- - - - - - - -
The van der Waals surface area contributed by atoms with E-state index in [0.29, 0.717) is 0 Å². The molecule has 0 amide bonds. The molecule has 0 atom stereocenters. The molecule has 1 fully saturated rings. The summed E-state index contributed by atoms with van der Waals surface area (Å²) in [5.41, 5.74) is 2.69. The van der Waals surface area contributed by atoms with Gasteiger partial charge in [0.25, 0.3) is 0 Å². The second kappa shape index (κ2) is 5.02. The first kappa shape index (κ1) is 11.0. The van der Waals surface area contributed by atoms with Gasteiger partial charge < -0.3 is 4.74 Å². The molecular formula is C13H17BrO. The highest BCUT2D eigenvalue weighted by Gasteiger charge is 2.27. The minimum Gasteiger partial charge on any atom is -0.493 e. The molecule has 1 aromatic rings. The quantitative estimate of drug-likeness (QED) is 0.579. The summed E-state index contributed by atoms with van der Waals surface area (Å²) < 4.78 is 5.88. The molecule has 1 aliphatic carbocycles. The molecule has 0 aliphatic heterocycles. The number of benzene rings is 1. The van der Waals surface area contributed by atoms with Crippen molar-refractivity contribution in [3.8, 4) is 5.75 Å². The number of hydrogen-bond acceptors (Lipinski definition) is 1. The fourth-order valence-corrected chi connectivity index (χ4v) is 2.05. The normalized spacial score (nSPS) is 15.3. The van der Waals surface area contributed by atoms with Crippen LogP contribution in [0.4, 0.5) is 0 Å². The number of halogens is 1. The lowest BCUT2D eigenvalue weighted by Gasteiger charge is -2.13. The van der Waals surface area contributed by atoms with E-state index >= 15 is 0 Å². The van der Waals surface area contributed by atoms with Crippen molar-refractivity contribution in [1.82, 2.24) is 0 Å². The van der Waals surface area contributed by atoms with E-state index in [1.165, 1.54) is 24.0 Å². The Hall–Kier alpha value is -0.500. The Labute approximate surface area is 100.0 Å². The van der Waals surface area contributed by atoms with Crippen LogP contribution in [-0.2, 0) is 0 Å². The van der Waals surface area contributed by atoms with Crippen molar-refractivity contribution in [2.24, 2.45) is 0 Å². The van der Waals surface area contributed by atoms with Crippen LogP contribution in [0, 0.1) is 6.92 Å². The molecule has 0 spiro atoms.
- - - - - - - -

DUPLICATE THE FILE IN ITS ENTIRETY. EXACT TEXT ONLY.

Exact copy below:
The van der Waals surface area contributed by atoms with E-state index in [0.29, 0.717) is 0 Å². The molecule has 0 amide bonds. The molecule has 0 atom stereocenters. The molecule has 1 fully saturated rings. The summed E-state index contributed by atoms with van der Waals surface area (Å²) in [5.41, 5.74) is 2.69. The van der Waals surface area contributed by atoms with Gasteiger partial charge in [0.25, 0.3) is 0 Å². The second kappa shape index (κ2) is 5.02. The first kappa shape index (κ1) is 11.0. The van der Waals surface area contributed by atoms with Gasteiger partial charge < -0.3 is 4.74 Å². The molecular formula is C13H17BrO. The highest BCUT2D eigenvalue weighted by Gasteiger charge is 2.27. The minimum Gasteiger partial charge on any atom is -0.493 e. The molecule has 1 aromatic rings. The quantitative estimate of drug-likeness (QED) is 0.579. The summed E-state index contributed by atoms with van der Waals surface area (Å²) < 4.78 is 5.88. The molecule has 1 aliphatic carbocycles. The molecule has 0 aliphatic heterocycles. The number of benzene rings is 1. The van der Waals surface area contributed by atoms with Crippen molar-refractivity contribution in [3.8, 4) is 5.75 Å². The number of hydrogen-bond acceptors (Lipinski definition) is 1. The fourth-order valence-corrected chi connectivity index (χ4v) is 2.05. The normalized spacial score (nSPS) is 15.3. The van der Waals surface area contributed by atoms with Crippen LogP contribution in [0.4, 0.5) is 0 Å². The number of halogens is 1. The lowest BCUT2D eigenvalue weighted by Gasteiger charge is -2.13. The van der Waals surface area contributed by atoms with E-state index >= 15 is 0 Å². The van der Waals surface area contributed by atoms with Crippen molar-refractivity contribution in [1.82, 2.24) is 0 Å². The van der Waals surface area contributed by atoms with E-state index in [1.165, 1.54) is 24.0 Å². The Hall–Kier alpha value is -0.500. The Labute approximate surface area is 100.0 Å². The van der Waals surface area contributed by atoms with Crippen LogP contribution in [-0.2, 0) is 0 Å². The van der Waals surface area contributed by atoms with Crippen molar-refractivity contribution in [2.24, 2.45) is 0 Å². The van der Waals surface area contributed by atoms with Crippen LogP contribution in [0, 0.1) is 6.92 Å². The molecule has 0 spiro atoms.